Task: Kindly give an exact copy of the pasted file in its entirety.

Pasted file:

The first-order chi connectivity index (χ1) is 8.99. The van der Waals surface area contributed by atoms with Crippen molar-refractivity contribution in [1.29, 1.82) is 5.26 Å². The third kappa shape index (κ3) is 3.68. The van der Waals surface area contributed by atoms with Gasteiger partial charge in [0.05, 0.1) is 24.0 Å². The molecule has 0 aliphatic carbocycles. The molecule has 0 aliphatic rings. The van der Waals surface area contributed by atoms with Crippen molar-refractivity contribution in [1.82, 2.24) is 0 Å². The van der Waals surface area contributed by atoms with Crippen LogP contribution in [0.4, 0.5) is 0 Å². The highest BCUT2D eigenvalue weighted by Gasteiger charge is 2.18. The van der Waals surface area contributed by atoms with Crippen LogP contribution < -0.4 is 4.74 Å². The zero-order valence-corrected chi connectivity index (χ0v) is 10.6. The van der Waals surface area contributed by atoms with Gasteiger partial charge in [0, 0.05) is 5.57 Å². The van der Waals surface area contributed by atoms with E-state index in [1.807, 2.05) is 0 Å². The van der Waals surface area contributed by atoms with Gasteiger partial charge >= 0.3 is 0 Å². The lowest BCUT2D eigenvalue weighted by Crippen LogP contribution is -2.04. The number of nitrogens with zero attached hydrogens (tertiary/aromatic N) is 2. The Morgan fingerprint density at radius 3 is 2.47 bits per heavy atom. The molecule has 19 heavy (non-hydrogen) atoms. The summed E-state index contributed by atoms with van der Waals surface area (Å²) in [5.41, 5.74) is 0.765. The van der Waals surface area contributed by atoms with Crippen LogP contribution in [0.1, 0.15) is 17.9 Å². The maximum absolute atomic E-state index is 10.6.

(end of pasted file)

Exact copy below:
The first-order chi connectivity index (χ1) is 8.99. The van der Waals surface area contributed by atoms with Crippen molar-refractivity contribution in [1.29, 1.82) is 5.26 Å². The third kappa shape index (κ3) is 3.68. The van der Waals surface area contributed by atoms with Gasteiger partial charge in [0.05, 0.1) is 24.0 Å². The molecule has 0 aliphatic carbocycles. The molecule has 0 aliphatic rings. The van der Waals surface area contributed by atoms with Crippen molar-refractivity contribution in [1.82, 2.24) is 0 Å². The van der Waals surface area contributed by atoms with Crippen LogP contribution in [0.4, 0.5) is 0 Å². The highest BCUT2D eigenvalue weighted by Gasteiger charge is 2.18. The van der Waals surface area contributed by atoms with Crippen LogP contribution < -0.4 is 4.74 Å². The zero-order valence-corrected chi connectivity index (χ0v) is 10.6. The van der Waals surface area contributed by atoms with Gasteiger partial charge in [0, 0.05) is 5.57 Å². The van der Waals surface area contributed by atoms with E-state index in [1.807, 2.05) is 0 Å². The van der Waals surface area contributed by atoms with Gasteiger partial charge >= 0.3 is 0 Å². The lowest BCUT2D eigenvalue weighted by Crippen LogP contribution is -2.04. The number of nitrogens with zero attached hydrogens (tertiary/aromatic N) is 2. The Morgan fingerprint density at radius 3 is 2.47 bits per heavy atom. The molecule has 19 heavy (non-hydrogen) atoms. The summed E-state index contributed by atoms with van der Waals surface area (Å²) in [5.41, 5.74) is 0.765. The van der Waals surface area contributed by atoms with Crippen LogP contribution in [0.1, 0.15) is 17.9 Å². The maximum absolute atomic E-state index is 10.6.